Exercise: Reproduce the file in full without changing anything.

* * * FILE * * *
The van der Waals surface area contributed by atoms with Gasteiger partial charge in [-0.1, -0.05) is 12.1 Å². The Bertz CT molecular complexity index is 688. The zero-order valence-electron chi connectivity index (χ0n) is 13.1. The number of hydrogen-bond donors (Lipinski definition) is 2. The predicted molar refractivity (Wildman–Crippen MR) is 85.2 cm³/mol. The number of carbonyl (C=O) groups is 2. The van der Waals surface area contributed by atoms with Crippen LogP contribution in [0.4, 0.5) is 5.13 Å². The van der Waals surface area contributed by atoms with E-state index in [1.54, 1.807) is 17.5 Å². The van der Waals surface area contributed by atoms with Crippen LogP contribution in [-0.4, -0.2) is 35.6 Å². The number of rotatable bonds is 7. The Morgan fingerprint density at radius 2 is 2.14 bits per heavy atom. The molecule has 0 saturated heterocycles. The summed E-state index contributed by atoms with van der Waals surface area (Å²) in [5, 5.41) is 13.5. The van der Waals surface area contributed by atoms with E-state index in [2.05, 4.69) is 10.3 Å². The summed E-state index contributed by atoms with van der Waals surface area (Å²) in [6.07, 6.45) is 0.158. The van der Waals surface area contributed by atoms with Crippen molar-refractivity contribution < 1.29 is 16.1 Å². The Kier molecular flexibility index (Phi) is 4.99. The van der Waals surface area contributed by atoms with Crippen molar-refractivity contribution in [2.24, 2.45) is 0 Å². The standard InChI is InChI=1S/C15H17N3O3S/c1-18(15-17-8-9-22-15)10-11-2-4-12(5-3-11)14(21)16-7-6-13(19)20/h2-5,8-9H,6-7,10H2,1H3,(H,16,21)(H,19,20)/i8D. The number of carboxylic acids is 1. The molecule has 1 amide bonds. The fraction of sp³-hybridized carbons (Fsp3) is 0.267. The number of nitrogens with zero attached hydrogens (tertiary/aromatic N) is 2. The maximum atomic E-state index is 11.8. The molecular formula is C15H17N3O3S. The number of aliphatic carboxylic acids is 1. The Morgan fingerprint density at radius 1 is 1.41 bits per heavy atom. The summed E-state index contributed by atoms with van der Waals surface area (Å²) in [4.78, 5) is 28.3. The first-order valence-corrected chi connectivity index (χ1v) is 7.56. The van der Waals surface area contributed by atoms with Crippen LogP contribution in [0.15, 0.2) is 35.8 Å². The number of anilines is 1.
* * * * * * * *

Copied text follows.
The van der Waals surface area contributed by atoms with Gasteiger partial charge in [-0.1, -0.05) is 12.1 Å². The Bertz CT molecular complexity index is 688. The zero-order valence-electron chi connectivity index (χ0n) is 13.1. The number of hydrogen-bond donors (Lipinski definition) is 2. The predicted molar refractivity (Wildman–Crippen MR) is 85.2 cm³/mol. The number of carbonyl (C=O) groups is 2. The van der Waals surface area contributed by atoms with Crippen LogP contribution in [0.4, 0.5) is 5.13 Å². The van der Waals surface area contributed by atoms with E-state index in [1.54, 1.807) is 17.5 Å². The van der Waals surface area contributed by atoms with Crippen LogP contribution in [-0.4, -0.2) is 35.6 Å². The number of rotatable bonds is 7. The Morgan fingerprint density at radius 2 is 2.14 bits per heavy atom. The molecule has 0 saturated heterocycles. The summed E-state index contributed by atoms with van der Waals surface area (Å²) in [5, 5.41) is 13.5. The van der Waals surface area contributed by atoms with E-state index in [2.05, 4.69) is 10.3 Å². The summed E-state index contributed by atoms with van der Waals surface area (Å²) in [6.07, 6.45) is 0.158. The van der Waals surface area contributed by atoms with Crippen molar-refractivity contribution < 1.29 is 16.1 Å². The Kier molecular flexibility index (Phi) is 4.99. The van der Waals surface area contributed by atoms with Crippen molar-refractivity contribution in [2.24, 2.45) is 0 Å². The standard InChI is InChI=1S/C15H17N3O3S/c1-18(15-17-8-9-22-15)10-11-2-4-12(5-3-11)14(21)16-7-6-13(19)20/h2-5,8-9H,6-7,10H2,1H3,(H,16,21)(H,19,20)/i8D. The number of carboxylic acids is 1. The molecule has 1 amide bonds. The fraction of sp³-hybridized carbons (Fsp3) is 0.267. The number of nitrogens with zero attached hydrogens (tertiary/aromatic N) is 2. The maximum atomic E-state index is 11.8. The molecular formula is C15H17N3O3S. The number of aliphatic carboxylic acids is 1. The Morgan fingerprint density at radius 1 is 1.41 bits per heavy atom. The summed E-state index contributed by atoms with van der Waals surface area (Å²) in [4.78, 5) is 28.3. The first-order valence-corrected chi connectivity index (χ1v) is 7.56. The van der Waals surface area contributed by atoms with Crippen LogP contribution in [0.15, 0.2) is 35.8 Å². The number of anilines is 1.